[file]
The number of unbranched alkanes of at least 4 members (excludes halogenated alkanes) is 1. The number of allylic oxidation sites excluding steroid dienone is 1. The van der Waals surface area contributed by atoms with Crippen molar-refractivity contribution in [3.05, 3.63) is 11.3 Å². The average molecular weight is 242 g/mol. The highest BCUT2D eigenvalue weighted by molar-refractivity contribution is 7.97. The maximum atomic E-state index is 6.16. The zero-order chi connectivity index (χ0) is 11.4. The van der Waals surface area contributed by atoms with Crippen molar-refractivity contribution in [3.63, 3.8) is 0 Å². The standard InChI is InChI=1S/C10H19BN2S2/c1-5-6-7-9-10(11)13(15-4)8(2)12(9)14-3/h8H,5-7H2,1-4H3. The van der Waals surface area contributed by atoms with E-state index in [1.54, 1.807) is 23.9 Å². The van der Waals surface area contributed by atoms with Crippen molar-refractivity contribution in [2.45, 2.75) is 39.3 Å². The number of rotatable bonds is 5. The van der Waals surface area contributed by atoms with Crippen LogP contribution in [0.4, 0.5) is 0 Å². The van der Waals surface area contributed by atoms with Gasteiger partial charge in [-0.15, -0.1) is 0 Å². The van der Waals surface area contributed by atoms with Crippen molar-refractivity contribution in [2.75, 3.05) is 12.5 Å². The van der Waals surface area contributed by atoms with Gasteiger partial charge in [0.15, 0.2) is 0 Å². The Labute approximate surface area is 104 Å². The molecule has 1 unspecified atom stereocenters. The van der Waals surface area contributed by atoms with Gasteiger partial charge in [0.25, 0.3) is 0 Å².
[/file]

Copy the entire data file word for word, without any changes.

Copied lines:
The number of unbranched alkanes of at least 4 members (excludes halogenated alkanes) is 1. The number of allylic oxidation sites excluding steroid dienone is 1. The van der Waals surface area contributed by atoms with Crippen molar-refractivity contribution in [3.05, 3.63) is 11.3 Å². The average molecular weight is 242 g/mol. The highest BCUT2D eigenvalue weighted by molar-refractivity contribution is 7.97. The maximum atomic E-state index is 6.16. The zero-order chi connectivity index (χ0) is 11.4. The van der Waals surface area contributed by atoms with Crippen molar-refractivity contribution in [3.63, 3.8) is 0 Å². The standard InChI is InChI=1S/C10H19BN2S2/c1-5-6-7-9-10(11)13(15-4)8(2)12(9)14-3/h8H,5-7H2,1-4H3. The van der Waals surface area contributed by atoms with E-state index in [1.54, 1.807) is 23.9 Å². The van der Waals surface area contributed by atoms with Crippen molar-refractivity contribution in [2.45, 2.75) is 39.3 Å². The number of rotatable bonds is 5. The van der Waals surface area contributed by atoms with Crippen LogP contribution in [0.4, 0.5) is 0 Å². The van der Waals surface area contributed by atoms with Gasteiger partial charge in [-0.15, -0.1) is 0 Å². The van der Waals surface area contributed by atoms with Crippen molar-refractivity contribution in [2.75, 3.05) is 12.5 Å². The van der Waals surface area contributed by atoms with Gasteiger partial charge in [0.15, 0.2) is 0 Å². The Labute approximate surface area is 104 Å². The molecule has 1 unspecified atom stereocenters. The van der Waals surface area contributed by atoms with Gasteiger partial charge in [0.25, 0.3) is 0 Å².